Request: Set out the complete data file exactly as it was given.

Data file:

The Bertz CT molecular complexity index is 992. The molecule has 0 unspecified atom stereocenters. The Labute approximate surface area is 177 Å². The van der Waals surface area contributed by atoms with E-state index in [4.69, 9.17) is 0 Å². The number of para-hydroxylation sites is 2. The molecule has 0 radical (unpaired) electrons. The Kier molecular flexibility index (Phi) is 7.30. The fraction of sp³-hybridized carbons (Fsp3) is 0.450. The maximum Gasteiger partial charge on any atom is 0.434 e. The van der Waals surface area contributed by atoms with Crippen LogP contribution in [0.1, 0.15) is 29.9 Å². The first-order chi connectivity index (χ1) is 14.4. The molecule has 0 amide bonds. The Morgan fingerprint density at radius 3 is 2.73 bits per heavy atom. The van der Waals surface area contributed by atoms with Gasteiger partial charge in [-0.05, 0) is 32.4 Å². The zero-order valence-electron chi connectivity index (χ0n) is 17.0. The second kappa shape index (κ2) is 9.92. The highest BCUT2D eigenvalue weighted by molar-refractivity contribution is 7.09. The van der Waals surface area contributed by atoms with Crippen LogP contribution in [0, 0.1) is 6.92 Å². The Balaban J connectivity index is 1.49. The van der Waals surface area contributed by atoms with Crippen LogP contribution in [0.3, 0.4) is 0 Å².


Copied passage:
The Bertz CT molecular complexity index is 992. The molecule has 0 unspecified atom stereocenters. The Labute approximate surface area is 177 Å². The van der Waals surface area contributed by atoms with E-state index in [4.69, 9.17) is 0 Å². The number of para-hydroxylation sites is 2. The molecule has 0 radical (unpaired) electrons. The Kier molecular flexibility index (Phi) is 7.30. The fraction of sp³-hybridized carbons (Fsp3) is 0.450. The maximum Gasteiger partial charge on any atom is 0.434 e. The van der Waals surface area contributed by atoms with Crippen LogP contribution in [0.1, 0.15) is 29.9 Å². The first-order chi connectivity index (χ1) is 14.4. The molecule has 0 amide bonds. The Morgan fingerprint density at radius 3 is 2.73 bits per heavy atom. The van der Waals surface area contributed by atoms with Gasteiger partial charge in [-0.05, 0) is 32.4 Å². The zero-order valence-electron chi connectivity index (χ0n) is 17.0. The second kappa shape index (κ2) is 9.92. The highest BCUT2D eigenvalue weighted by molar-refractivity contribution is 7.09. The van der Waals surface area contributed by atoms with Crippen LogP contribution in [0, 0.1) is 6.92 Å². The Balaban J connectivity index is 1.49. The van der Waals surface area contributed by atoms with Crippen LogP contribution in [0.3, 0.4) is 0 Å².